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One of the most influential artists today, Michelangelo Pistoletto, for Vogue Adria about the power of contrast, peace and togetherness

In anticipation of his exhibition at the Museum of Contemporary Art in Belgrade, Nataša Gvozdenović spoke with Michelangelo Pistoletto about the power of contrast, peace and togetherness

Nataša Gvozdenović

May 21, 2024

Michelangelo Pistoletto is one of the most significant artists of the twentieth and the most influential artists of the twenty-first century. What is most often first associated with Pistoletto is the so-called Arte Povera movement – poor art. Artists who belonged to the Arte povera movement created works from “poor materials”, made art from life in a certain way and fought against the commercialization of art. Arte povera is a kind of arrhythmia on the Italian art scene, a spontaneous movement that did not formally refer to anything that happened on the scene before it.

Picture one: Imagine an elderly and completely vital gentleman driving a car through Italy and talking to a foreign journalist on the phone. The reason for this type of communication? Pistoletto (at least when driving) uses only the telephone line, and the conversation with one of the greatest conceptual artists of the twentieth century is reduced to voice. That’s how I had a conversation with Pistoletto, who is intense, clear, and has an open view of the world. Pistoletto is always aware of something that we often lose sight of – and that is the fact that we change the world by being a part of it.

Picture two: To make the picture of Pistoletto more complete, let’s not forget the context in which he grew up and was formed as an artist. Born in 1933 in Bijela, his childhood was marked by the Second World War. He grew up between Turin and Sousse, his father was a painter, he had great support from his family to become an artist. At the time when he entered the art scene, the political situation in Italy was (one should not lose sight of that) very complex. In the film “XX century”, Bertolucci talks about the roots that marked that time. The Communist Party is very strong, but so are its antipodes. The director Pier Paolo Pasolini, a prominent leftist, was killed under circumstances that have not been clarified to this day, the radical leftist organization Red Brigade kidnapped the Prime Minister Aldo Mora… It was a time of intense political and cultural turmoil in which Pistoletto grew up.

Picture three: The reason for the conversation with Pistoletto is the exhibition “Preventive Peace” which opens in the Museum of Contemporary Art in Belgrade (curator is the director of the Museum, Marijana Kolarić). Pistoletto is known to the Yugoslav audience, but if we consider the period after the 2000s, he had a solo exhibition in Sarajevo, in the Contemporary Art Gallery of BiH in 2001, and then in 2022 in Ljubljana, in the Cukrarna gallery. The exhibition “Preventive Peace” is his first independent exhibition in Serbia.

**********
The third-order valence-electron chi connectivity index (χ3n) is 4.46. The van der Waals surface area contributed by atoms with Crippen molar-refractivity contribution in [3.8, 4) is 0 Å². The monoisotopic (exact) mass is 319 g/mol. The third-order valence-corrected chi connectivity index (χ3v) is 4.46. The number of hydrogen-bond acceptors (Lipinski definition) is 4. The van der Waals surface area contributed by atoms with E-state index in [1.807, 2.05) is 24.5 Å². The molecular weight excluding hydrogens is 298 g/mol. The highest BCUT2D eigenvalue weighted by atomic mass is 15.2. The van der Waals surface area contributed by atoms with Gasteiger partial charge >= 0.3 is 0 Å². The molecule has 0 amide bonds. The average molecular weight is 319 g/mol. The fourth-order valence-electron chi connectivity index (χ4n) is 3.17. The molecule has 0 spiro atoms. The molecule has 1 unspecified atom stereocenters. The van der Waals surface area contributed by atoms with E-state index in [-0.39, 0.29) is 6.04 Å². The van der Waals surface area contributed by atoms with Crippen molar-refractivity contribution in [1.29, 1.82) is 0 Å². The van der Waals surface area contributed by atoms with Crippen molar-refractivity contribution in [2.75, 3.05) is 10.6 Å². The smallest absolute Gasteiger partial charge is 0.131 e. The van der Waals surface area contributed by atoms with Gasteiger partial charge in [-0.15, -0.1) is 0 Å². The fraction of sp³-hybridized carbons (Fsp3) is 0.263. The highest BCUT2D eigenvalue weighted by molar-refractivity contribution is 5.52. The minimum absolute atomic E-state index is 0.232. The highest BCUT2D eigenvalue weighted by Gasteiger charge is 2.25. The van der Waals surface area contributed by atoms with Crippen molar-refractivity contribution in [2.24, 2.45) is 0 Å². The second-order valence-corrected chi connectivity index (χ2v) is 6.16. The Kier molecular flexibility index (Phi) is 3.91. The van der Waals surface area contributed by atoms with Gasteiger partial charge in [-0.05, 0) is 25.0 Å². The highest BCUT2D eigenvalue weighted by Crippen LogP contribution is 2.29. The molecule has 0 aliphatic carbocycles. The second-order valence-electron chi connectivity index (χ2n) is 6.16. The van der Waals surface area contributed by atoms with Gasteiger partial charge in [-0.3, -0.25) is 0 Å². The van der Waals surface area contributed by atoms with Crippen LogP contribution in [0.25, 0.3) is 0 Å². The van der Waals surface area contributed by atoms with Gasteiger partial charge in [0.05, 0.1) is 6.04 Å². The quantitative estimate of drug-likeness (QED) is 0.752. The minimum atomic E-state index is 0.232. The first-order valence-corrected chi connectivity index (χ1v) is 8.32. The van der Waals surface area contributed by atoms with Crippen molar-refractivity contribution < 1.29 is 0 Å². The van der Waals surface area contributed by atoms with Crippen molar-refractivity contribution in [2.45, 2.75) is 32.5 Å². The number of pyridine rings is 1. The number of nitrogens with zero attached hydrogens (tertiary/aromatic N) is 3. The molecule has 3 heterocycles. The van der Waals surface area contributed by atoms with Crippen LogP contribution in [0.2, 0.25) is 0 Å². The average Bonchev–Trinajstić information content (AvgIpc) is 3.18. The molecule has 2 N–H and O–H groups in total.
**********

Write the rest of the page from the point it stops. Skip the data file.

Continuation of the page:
The message with which Michelangelo Pistoletto comes to Belgrade, a message to the region and the world, is a message of preventive peace. He is a man of great narratives and in conversation he will say that the world is in the final war, and that humanity needs preventive peace.

How do you view the period of the Arte povera movement today and how do you connect it with the “Preventive Peace” exhibition?

Arte povera was based on the principle of peaceful living, and the exhibition “Preventive Peace” is also related to this idea. In one way, it is a response to the idea of ​​a preventive war (the idea of ​​a preventive war was initiated by the USA during the war in Iraq during the reign of Saddam Hussein, author’s note), because the world we live in is now in the final war.

What does the name “Preventive peace” mean exactly in a wider context?

My exhibition is about putting opposites together, but not with the intention of creating an explosion and war, but quite the opposite, to establish balance and harmony. This exhibition is about establishing harmony.

You are an honorary citizen of Sarajevo, your ties to that city are intense, you donated your works to the collection of the Museum of Contemporary Art Ars Aevi, as well as to the History Museum of Bosnia and Herzegovina, you presented your project Third Paradise in Sarajevo… Are you planning to visit Sarajevo?

I always want to go to Sarajevo. In Sarajevo, I presented the concept of the Third Paradise, right after the war. I tried to come up with a method that would produce a change. The method of the Third Paradise is to put opposites together, not to create war, but to create peace. We must start with this concept in schools, children must understand that we have the option to choose between war and peace. The idea of ​​peace must be worked on and it is necessary to start from school.